I had such grand, grand plans before we got here: we would travel every weekend, go all over, see the world! In reality, (especially with the 100+ temps at lower elevations) we haven’t left the mountains yet, and I don’t know when we will. There’s just so much that we can see and do and we don’t have to go too far from home to keep entertained. Plus, as soon as we come off the mountain, we have that famed southern California traffic to contend with! For now, our adventures will be alpine ones!
Last “weekend” we drove northwest to Lake Arrowhead, along the famous Rim of the World highway. It is a twisty turny sail along the edge of the mountaintops, with fantastic views down to the Los Angelos valley. (Or, it would be a view, if not for the smog.)
We went to Heaps Peak Arboretum, and learned more about the plants and trees in the area. I was expecting something like Dawes Arboretum in Ohio, with highly manicured gardens. It was more like an easy hike in the woods, occasionally popping you on onto a meadow with a lovely view down the other side of the mountain.
We had lunch at Cedar Glen Malt Shop, a delightful small town place that’s been there since 1946. We had delicious hamburgers, fries, and malts (Maraschino for me and Chocolate Banana for JJ).
We planned to do a hiking trail just outside of town that leads to mortals and pestles carved into rock by the First People in this area. But, thanks to an overzealous gravel application at the trailhead parking, we got so stuck that we needed help to get out. We didn’t want to be stranded there if no one else was around when we were finished with the hike, so off we went. Lake Arrowhead is a private lake, accessible only if you know someone with private frontage. We don’t, but we sure did enjoy ogling the monstrous houses surrounding the lake.
Work is going well, but we’re a bit concerned that the busy season has not even started, which means we’ll have to get better at moving faster! After this weekend, the campground is full most of the time, including weekdays. We can feel ourselves getting more acclimated to the altitude, getting stronger as we shovel and rake and carry water, and our terrible farmer’s tans show us that our skin is getting used to new insults, too! We don’t feel like complete newbies anymore, but we still have lots of questions every day as we get to know the industry.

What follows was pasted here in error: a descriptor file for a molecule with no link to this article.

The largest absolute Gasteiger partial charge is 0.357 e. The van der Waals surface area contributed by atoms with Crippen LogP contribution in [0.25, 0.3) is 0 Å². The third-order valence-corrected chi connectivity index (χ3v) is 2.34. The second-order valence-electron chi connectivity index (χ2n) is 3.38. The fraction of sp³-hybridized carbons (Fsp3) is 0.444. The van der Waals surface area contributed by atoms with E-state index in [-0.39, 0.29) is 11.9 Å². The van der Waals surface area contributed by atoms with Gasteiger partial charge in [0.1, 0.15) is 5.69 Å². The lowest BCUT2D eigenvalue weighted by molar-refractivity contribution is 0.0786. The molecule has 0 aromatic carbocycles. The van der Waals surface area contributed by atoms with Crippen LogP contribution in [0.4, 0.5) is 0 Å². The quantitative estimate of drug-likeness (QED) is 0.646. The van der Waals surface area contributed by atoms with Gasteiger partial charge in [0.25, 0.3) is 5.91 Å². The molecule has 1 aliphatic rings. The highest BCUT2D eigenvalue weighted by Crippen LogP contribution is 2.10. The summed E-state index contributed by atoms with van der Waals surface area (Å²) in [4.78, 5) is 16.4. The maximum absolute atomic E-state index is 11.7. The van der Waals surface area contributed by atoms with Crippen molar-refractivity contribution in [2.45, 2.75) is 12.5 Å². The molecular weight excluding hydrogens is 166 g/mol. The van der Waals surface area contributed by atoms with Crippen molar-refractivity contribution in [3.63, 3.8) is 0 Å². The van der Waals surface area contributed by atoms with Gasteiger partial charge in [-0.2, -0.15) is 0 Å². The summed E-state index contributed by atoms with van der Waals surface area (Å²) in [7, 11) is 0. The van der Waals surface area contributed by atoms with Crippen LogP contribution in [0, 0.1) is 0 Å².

I’ve been meaning to mention our cat, Soup. She is the best RV cat! She was such a wild thing as a kitten and young adult. She had boundless energy, and liked to tear around the house. Age has mellowed her, and she has adapted seamlessly to small space living. Soupy loves the birds and squirrels outside her window, and she loves to snuggle in with us to stay warm on cold nights. She snoozes all day long while we’re out and about, enjoying the sunshine from her personal skylight above the cab. And when we’re home for lunch and dinner, she sits next to us at the dinette and tells us all about her day. I worried about bringing a cat, and how she would adapt, but she’s wonderful to have along.
It’s so beautiful here. I’m enjoying seeing new vistas and different plants. I love to watch the lizards with bright blue markings streak from shade to shade. I like being out in the evening, and seeing the moon every night. A few days ago, I thought that campers had left tissues all over their site, but when I got closer, I realized it was actually a field of Evening Primrose.
I just realized that everyone was napping except for me. How cool is it to have a job where you can zonk out in the middle of the day for siesta?
More adventures to come!